My entire design would be surface mount. Solder paste + a cheap gas soldering iron with a heat blower tip = professional looking boards =D.
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Old 5th January 2011, 11:13 AM   #17
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Quote:
Originally Posted by markusA View Post
Before diving into anything detailed...
- Scalability!
What bias is needed?
Do we need a fixed bias or is it ok for the bias to follow the input?
Is it ok with a "dirty" bias or do we want a pure smooth dc? What are the tolerances?
One would just have to make sure that the time constant formed by the HV supply + series resistor and the Cds (diaphragm-to-stators capacitance) is larger than the worst-case "quiet passage" length, otherwise the bias HV would sag during prolonged quiet passages in the music. The bias HV would be modulated by the signal which is not good.

It's easy to "clean up" the bias since the current draw is so tiny. A few nanofarads before the diaphragm series resistor is probably enough.

Careful construction will help since any leakage paths between diaphragm and stators would discharge Cds. In other words, if one can avoid these leakage paths, the diaphragm series resistor can be made quite large (think giga-ohms) helping the diaphragm keep its charge over prolonged quiet passages. These values are realistic -- I made 0.5m^2 panels which work fine with 400Mohms bias series resistance.
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Old 5th January 2011, 11:32 AM   #18
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Multiplier is a peak type rectifier
so in a general sense PWM would not help.
Surely @ small duty ratio it would "work".
You need either boost or inverting topology.
Preferably resonant or quasiresonant.
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Old 5th January 2011, 03:00 PM   #19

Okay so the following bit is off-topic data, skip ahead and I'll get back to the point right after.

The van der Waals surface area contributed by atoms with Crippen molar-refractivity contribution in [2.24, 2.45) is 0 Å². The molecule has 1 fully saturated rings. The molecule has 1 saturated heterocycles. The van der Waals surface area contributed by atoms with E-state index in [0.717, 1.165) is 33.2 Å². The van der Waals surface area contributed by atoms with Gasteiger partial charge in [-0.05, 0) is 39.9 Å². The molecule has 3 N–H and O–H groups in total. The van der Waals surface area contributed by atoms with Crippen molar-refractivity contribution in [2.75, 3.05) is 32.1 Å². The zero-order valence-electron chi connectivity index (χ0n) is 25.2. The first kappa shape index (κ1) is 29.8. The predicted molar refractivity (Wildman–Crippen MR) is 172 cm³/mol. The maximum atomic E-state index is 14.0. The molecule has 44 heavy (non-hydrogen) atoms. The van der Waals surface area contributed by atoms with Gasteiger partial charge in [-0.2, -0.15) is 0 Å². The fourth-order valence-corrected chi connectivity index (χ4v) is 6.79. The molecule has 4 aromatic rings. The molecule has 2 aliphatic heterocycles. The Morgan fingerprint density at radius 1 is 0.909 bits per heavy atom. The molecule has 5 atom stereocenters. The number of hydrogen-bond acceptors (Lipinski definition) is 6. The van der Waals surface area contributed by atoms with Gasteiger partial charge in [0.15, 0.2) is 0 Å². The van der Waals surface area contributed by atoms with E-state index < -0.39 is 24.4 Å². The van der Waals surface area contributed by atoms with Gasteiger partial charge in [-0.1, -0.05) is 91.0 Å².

markusA is offline markusA  Sweden
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Interesting ideas here.
My interest lies in full size esl's and the thread is about headphones.
You got me thinking but I'm not going to derail the thread.
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Old 8th January 2011, 09:58 AM   #20
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Since efficiency of ESL driver varies with bias voltage, you sure don't want any system that varies bias (like signal-based bias unless with voltage control).

That holds true at start-up as the bias goes from zero to 100%, of course. But it depends on your set-up. For me, I keep my tweeters de-energized because they charge-up in just a minute or two and their absence isn't too distracting during the charge-up period. But for the typical big-range ESL, it would sound awful unless you are playing music that only needs the ESL like Haydn quartets during warm-up.

Ladder bias supplies are very simple but some of these others are complex - esp. the Geiger counter lab-like supply. But that supply has AC filtering at the output.

That's not found in hifi ESLs much (enormous time-constant with the super-high-resistance membranes) but might make sense since the ladders produce a very peaky output.
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Last edited by bentoronto; 8th January 2011 at 10:02 AM.